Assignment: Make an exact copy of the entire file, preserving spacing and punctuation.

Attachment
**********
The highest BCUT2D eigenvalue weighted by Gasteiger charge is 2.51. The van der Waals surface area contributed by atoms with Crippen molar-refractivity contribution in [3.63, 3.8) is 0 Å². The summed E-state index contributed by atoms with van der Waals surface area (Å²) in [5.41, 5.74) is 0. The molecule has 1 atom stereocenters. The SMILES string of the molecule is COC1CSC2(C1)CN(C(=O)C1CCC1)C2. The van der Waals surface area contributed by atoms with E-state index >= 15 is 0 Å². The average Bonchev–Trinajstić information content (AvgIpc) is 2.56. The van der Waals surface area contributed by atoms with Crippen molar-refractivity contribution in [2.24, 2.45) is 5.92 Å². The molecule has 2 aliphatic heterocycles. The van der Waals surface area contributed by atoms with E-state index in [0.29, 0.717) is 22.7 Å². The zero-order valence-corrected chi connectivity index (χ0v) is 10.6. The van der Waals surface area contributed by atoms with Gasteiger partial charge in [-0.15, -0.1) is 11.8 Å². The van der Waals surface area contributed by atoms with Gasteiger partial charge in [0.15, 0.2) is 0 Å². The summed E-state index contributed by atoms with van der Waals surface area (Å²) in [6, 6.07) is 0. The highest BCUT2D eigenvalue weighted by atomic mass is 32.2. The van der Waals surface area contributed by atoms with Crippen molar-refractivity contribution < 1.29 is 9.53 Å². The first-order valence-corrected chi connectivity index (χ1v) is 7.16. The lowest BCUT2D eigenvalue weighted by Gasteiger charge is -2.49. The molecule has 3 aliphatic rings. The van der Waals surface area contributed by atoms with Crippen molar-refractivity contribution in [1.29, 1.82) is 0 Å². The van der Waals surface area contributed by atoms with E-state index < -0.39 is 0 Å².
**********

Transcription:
The highest BCUT2D eigenvalue weighted by Gasteiger charge is 2.51. The van der Waals surface area contributed by atoms with Crippen molar-refractivity contribution in [3.63, 3.8) is 0 Å². The summed E-state index contributed by atoms with van der Waals surface area (Å²) in [5.41, 5.74) is 0. The molecule has 1 atom stereocenters. The SMILES string of the molecule is COC1CSC2(C1)CN(C(=O)C1CCC1)C2. The van der Waals surface area contributed by atoms with E-state index >= 15 is 0 Å². The average Bonchev–Trinajstić information content (AvgIpc) is 2.56. The van der Waals surface area contributed by atoms with Crippen molar-refractivity contribution in [2.24, 2.45) is 5.92 Å². The molecule has 2 aliphatic heterocycles. The van der Waals surface area contributed by atoms with E-state index in [0.29, 0.717) is 22.7 Å². The zero-order valence-corrected chi connectivity index (χ0v) is 10.6. The van der Waals surface area contributed by atoms with Gasteiger partial charge in [-0.15, -0.1) is 11.8 Å². The van der Waals surface area contributed by atoms with Gasteiger partial charge in [0.15, 0.2) is 0 Å². The summed E-state index contributed by atoms with van der Waals surface area (Å²) in [6, 6.07) is 0. The highest BCUT2D eigenvalue weighted by atomic mass is 32.2. The van der Waals surface area contributed by atoms with Crippen molar-refractivity contribution < 1.29 is 9.53 Å². The first-order valence-corrected chi connectivity index (χ1v) is 7.16. The lowest BCUT2D eigenvalue weighted by Gasteiger charge is -2.49. The molecule has 3 aliphatic rings. The van der Waals surface area contributed by atoms with Crippen molar-refractivity contribution in [1.29, 1.82) is 0 Å². The van der Waals surface area contributed by atoms with E-state index < -0.39 is 0 Å².